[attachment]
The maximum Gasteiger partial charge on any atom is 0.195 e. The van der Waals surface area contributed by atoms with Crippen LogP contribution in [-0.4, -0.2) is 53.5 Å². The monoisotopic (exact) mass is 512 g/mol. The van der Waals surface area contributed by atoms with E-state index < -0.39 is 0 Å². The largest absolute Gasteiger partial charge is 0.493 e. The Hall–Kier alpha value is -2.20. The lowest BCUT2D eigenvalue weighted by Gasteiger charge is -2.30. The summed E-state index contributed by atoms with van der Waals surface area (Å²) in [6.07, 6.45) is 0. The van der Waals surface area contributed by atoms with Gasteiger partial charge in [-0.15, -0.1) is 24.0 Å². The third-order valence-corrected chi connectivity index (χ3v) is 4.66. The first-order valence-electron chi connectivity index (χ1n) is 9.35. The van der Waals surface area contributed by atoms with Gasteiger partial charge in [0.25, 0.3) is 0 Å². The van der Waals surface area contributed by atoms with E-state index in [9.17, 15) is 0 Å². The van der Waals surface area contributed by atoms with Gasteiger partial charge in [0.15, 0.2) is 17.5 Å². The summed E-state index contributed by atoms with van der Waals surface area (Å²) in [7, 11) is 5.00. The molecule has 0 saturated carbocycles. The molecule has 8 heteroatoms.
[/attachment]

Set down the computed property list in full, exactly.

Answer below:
The maximum Gasteiger partial charge on any atom is 0.195 e. The van der Waals surface area contributed by atoms with Crippen LogP contribution in [-0.4, -0.2) is 53.5 Å². The monoisotopic (exact) mass is 512 g/mol. The van der Waals surface area contributed by atoms with E-state index < -0.39 is 0 Å². The largest absolute Gasteiger partial charge is 0.493 e. The Hall–Kier alpha value is -2.20. The lowest BCUT2D eigenvalue weighted by Gasteiger charge is -2.30. The summed E-state index contributed by atoms with van der Waals surface area (Å²) in [6.07, 6.45) is 0. The van der Waals surface area contributed by atoms with Gasteiger partial charge in [-0.15, -0.1) is 24.0 Å². The third-order valence-corrected chi connectivity index (χ3v) is 4.66. The first-order valence-electron chi connectivity index (χ1n) is 9.35. The van der Waals surface area contributed by atoms with Gasteiger partial charge in [0.25, 0.3) is 0 Å². The van der Waals surface area contributed by atoms with E-state index in [9.17, 15) is 0 Å². The van der Waals surface area contributed by atoms with Gasteiger partial charge in [0.15, 0.2) is 17.5 Å². The summed E-state index contributed by atoms with van der Waals surface area (Å²) in [7, 11) is 5.00. The molecule has 0 saturated carbocycles. The molecule has 8 heteroatoms.